We not only need to know how to argue against contemporary trends that we find problematic, but we also need to put forward accessible alternatives to the popular theology currently produced in English. Why are shallow "proofs" for the existence of God the easiest material for an outsider to get access to when trying to learn something about Orthodox Jewish beliefs? Even a less antagonistic and more curiously inquisitive reader might find Orthodoxy lacking if this is all they find. Unfortunately, the more sophisticated theological work that exists in the Orthodox world is often not accessible, even to an educated layperson, both because it is buried in the back-issues of periodicals or because it is written in the language of insiders. Modern Orthodox theology has, to a great degree, abandoned the field of popular religious thought to certain shallow and inadequate genres. It behooves us to produce sophistical and accessible works of a popular nature.6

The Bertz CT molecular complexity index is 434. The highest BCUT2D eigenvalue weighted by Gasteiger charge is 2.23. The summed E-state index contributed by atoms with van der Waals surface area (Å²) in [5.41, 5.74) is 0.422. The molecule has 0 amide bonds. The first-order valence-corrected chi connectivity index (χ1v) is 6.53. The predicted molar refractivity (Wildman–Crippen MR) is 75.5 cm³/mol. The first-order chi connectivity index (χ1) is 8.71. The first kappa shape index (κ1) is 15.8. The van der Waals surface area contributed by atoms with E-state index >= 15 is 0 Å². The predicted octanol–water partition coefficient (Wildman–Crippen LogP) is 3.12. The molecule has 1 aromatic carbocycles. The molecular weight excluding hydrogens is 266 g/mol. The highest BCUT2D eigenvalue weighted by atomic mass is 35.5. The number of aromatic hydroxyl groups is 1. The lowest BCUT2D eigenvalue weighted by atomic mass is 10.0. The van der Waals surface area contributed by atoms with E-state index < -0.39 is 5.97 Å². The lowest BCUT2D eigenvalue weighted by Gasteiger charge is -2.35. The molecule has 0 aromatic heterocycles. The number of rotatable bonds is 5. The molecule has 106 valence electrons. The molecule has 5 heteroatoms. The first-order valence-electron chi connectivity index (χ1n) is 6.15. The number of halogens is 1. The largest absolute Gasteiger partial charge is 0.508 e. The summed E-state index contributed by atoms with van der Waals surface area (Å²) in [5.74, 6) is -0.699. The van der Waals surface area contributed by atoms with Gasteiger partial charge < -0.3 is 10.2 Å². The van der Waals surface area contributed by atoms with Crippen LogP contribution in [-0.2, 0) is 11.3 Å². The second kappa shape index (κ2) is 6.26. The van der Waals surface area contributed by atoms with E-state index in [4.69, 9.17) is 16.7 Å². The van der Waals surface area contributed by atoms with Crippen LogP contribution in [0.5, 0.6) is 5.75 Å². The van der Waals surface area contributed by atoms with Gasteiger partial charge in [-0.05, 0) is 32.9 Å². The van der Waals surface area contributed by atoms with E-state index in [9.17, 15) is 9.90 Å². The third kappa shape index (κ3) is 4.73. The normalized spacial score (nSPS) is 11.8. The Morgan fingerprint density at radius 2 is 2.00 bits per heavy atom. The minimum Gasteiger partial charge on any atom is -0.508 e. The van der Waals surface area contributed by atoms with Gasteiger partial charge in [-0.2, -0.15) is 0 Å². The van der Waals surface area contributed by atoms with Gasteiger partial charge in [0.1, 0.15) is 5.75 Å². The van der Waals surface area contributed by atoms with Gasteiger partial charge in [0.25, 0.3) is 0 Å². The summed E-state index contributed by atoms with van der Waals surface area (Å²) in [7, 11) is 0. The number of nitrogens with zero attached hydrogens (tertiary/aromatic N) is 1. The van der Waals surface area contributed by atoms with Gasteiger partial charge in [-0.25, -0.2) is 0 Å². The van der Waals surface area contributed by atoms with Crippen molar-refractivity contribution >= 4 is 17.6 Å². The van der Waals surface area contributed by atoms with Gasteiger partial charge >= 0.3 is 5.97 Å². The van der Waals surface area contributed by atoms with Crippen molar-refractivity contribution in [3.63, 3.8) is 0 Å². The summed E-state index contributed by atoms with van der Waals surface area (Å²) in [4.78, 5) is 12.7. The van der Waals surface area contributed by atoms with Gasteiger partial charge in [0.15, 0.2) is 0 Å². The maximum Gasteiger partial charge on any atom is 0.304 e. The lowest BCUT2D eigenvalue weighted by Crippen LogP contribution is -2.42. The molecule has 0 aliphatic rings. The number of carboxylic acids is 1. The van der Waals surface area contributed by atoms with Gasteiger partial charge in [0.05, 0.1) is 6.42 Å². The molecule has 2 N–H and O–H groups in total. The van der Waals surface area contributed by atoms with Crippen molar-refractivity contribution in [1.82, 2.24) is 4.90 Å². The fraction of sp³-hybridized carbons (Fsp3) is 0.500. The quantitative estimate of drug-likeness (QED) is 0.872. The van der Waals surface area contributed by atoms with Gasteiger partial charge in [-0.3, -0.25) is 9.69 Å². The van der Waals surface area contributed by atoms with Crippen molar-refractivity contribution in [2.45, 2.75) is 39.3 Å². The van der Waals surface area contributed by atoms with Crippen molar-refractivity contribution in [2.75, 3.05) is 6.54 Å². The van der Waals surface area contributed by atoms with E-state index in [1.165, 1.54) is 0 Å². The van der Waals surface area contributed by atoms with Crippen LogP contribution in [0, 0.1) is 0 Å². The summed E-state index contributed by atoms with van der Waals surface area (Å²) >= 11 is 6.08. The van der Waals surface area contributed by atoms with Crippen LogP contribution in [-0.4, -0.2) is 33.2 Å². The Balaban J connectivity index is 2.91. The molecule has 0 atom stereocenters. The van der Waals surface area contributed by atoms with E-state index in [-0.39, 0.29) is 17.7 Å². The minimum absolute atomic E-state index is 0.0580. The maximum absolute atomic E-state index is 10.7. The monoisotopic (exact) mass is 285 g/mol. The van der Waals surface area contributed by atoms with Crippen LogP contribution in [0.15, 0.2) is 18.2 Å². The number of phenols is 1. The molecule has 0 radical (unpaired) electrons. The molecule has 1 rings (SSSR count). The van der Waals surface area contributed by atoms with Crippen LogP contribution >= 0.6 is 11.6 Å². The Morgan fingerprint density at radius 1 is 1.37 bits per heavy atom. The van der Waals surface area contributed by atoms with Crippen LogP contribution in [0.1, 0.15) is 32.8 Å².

Furthermore, those alternatives should make it to the classrooms, summer camps, youth groups, and synagogues of the Orthodox community, so that, among other reasons, our students and our teachers will understand that the God whom the new atheists reject is not the God who we worship, that the religion of which our opponents are so frightened is not the religion that we profess. Furthermore, if there is heshbon hanefesh that we must do – if the critics of religion make strong arguments – we should make it our business to do the necessary communal self-evaluation, and to do it in public. A student whose religious sophistication has not progressed significantly since elementary school is one who is likely to be vulnerable to the attacks of New Atheists and their rejection of a childish misrepresentation of religion.